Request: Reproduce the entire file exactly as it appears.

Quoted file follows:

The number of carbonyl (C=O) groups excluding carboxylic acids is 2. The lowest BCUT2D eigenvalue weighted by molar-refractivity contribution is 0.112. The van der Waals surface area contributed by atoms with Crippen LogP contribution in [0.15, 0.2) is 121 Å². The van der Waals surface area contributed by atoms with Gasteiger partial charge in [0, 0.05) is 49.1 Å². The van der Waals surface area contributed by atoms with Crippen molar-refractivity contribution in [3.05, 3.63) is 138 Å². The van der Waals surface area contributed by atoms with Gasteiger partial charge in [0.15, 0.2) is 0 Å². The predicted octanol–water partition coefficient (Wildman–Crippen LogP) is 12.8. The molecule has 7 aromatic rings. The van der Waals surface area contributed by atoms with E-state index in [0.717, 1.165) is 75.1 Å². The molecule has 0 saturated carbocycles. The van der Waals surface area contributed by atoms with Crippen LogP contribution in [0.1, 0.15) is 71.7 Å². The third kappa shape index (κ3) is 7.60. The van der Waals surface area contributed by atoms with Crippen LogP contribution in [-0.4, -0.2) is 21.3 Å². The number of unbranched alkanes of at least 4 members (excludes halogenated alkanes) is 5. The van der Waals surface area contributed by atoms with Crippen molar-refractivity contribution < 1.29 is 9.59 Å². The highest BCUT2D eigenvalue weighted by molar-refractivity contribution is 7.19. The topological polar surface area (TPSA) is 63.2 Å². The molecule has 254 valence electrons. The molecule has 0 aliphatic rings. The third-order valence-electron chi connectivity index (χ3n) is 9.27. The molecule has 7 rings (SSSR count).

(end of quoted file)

The number of carbonyl (C=O) groups excluding carboxylic acids is 2. The lowest BCUT2D eigenvalue weighted by molar-refractivity contribution is 0.112. The van der Waals surface area contributed by atoms with Crippen LogP contribution in [0.15, 0.2) is 121 Å². The van der Waals surface area contributed by atoms with Gasteiger partial charge in [0, 0.05) is 49.1 Å². The van der Waals surface area contributed by atoms with Crippen molar-refractivity contribution in [3.05, 3.63) is 138 Å². The van der Waals surface area contributed by atoms with Gasteiger partial charge in [0.15, 0.2) is 0 Å². The predicted octanol–water partition coefficient (Wildman–Crippen LogP) is 12.8. The molecule has 7 aromatic rings. The van der Waals surface area contributed by atoms with E-state index in [0.717, 1.165) is 75.1 Å². The molecule has 0 saturated carbocycles. The van der Waals surface area contributed by atoms with Crippen LogP contribution in [0.1, 0.15) is 71.7 Å². The third kappa shape index (κ3) is 7.60. The van der Waals surface area contributed by atoms with Crippen LogP contribution in [-0.4, -0.2) is 21.3 Å². The number of unbranched alkanes of at least 4 members (excludes halogenated alkanes) is 5. The van der Waals surface area contributed by atoms with Crippen molar-refractivity contribution < 1.29 is 9.59 Å². The highest BCUT2D eigenvalue weighted by molar-refractivity contribution is 7.19. The topological polar surface area (TPSA) is 63.2 Å². The molecule has 254 valence electrons. The molecule has 0 aliphatic rings. The third-order valence-electron chi connectivity index (χ3n) is 9.27. The molecule has 7 rings (SSSR count).